Scientists Develop New, Incredibly Fast 3D Brain Imaging Technique

A FOREST OF DENDRITIC SPINES PROTRUDE FROM THE BRANCHES OF NEURONS IN THE MOUSE CORTEX. GAO ET AL./ SCIENCE 2019

The human brain is often described as a meager mass of tissue that is colossal in its complexity. Seeing as neuroscientists still struggle to fathom the mind of a fruit fly, whose brain is the size of a poppy seed and has only 100,000 neurons, a human’s noggin at 1.4 kilograms (3 pounds) and over 80 billion neurons is a feat on another level.

Still, progress is progress and now scientists have mapped in 3D a fruit fly’s brain in nanoscale detail in less than three days. This is compared to the years it previously took.

“You can spend years and years getting an EM image of one fly brain,” said co-author Eric Betzig, a Nobel laureate and professor at UC Berkeley, in a statement. “I can see us getting to the point of imaging at least 10 fly brains per day.”

Their new technique is called ExLLSM, which combines two state-of-the-art imaging technologies to make the brain swell like a balloon and yet keep the delicate internal biology intact. The first, called expansion microscopy (EM), expands the tissue, while lattice light-sheet microscopy (LLSM) uses focused beams of light to create a 3D image of the brain one slice at a time.

"The idea does sound a bit crude," admitted Ruixuan Gao, one of the lead authors from MIT. "We're stretching tissues apart." 

In fact, when Gao and fellow team lead Shoh Asano asked to use Betzig’s microscope, he said yes but didn’t hold much hope of success.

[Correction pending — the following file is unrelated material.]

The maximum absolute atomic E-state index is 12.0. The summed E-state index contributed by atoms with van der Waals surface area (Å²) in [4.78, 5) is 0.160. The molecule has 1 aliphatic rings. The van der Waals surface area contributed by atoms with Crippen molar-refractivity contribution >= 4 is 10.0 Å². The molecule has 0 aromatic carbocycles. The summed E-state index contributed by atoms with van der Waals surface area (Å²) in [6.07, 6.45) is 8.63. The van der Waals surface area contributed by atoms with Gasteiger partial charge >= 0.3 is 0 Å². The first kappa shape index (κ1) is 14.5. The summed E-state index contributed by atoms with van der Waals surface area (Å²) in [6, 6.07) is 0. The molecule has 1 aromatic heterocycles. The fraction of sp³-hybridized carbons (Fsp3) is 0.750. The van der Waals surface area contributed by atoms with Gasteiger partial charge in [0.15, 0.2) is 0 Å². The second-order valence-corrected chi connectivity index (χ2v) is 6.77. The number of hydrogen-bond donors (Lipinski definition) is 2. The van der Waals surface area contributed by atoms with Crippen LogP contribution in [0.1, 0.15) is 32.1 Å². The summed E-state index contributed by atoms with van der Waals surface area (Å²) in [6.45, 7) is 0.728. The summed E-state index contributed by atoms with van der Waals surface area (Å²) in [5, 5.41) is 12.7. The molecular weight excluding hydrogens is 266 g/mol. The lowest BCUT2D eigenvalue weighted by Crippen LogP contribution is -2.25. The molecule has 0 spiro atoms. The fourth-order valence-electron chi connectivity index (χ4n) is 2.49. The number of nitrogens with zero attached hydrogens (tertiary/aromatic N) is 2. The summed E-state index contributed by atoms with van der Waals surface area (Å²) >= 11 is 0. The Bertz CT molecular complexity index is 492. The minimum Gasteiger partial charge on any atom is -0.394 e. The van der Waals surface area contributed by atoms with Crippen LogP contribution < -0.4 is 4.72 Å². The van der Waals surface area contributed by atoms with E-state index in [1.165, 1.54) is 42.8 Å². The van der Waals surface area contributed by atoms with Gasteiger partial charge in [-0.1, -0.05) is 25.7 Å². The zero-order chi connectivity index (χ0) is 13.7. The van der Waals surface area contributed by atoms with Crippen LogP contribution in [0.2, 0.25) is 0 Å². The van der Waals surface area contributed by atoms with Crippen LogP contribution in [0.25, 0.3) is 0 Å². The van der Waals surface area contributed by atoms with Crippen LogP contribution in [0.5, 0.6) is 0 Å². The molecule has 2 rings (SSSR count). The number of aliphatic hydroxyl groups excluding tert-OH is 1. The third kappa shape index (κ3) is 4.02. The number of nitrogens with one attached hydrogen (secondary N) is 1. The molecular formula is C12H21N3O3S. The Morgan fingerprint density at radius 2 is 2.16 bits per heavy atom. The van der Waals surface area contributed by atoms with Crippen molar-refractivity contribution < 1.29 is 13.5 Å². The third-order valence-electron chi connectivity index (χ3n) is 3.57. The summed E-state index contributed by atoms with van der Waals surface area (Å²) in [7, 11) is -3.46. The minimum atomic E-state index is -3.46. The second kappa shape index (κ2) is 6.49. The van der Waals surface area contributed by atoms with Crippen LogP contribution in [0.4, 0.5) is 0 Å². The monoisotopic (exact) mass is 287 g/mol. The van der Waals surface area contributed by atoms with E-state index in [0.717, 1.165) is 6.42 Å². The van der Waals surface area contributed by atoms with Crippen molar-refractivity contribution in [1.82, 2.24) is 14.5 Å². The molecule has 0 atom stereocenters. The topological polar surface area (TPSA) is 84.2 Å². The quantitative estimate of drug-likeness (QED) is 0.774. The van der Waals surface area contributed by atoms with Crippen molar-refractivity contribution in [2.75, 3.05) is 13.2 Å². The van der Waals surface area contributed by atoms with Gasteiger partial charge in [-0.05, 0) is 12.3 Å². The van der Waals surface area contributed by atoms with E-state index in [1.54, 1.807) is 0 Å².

"I was going to show them [it wouldn’t work],” said Betzig. Instead, “I couldn't believe the quality of the data I was seeing. You could have knocked me over with a feather.”

With the two techniques combined, they produced something beautiful in its intricacy and simplicity of use. The new method is high speed, high resolution, and yet still gentle. The EM makes the brain bigger by infusing the tissue with swellable gels, delicately separating molecules from each other and making the structures easier to see under a microscope. 

However, they were soon confronted with another hurdle: the thicker a sample is, the harder it is to image. This is due to the need to shine light on them, but too much and you can photobleach portions of it. This is a predicament, especially considering they expanded the brain tissue by a factor of four, which pumps up the volume 64-fold.

Despite all odds, the lattice light-sheet microscope was up to the task. This is because rather than imaging the brain all at once, it “sweeps an ultrathin sheet of laser light through a specimen,” wrote the authors in Science. They were able to capture highly detailed images at a resolution of about 60 nanometers. 

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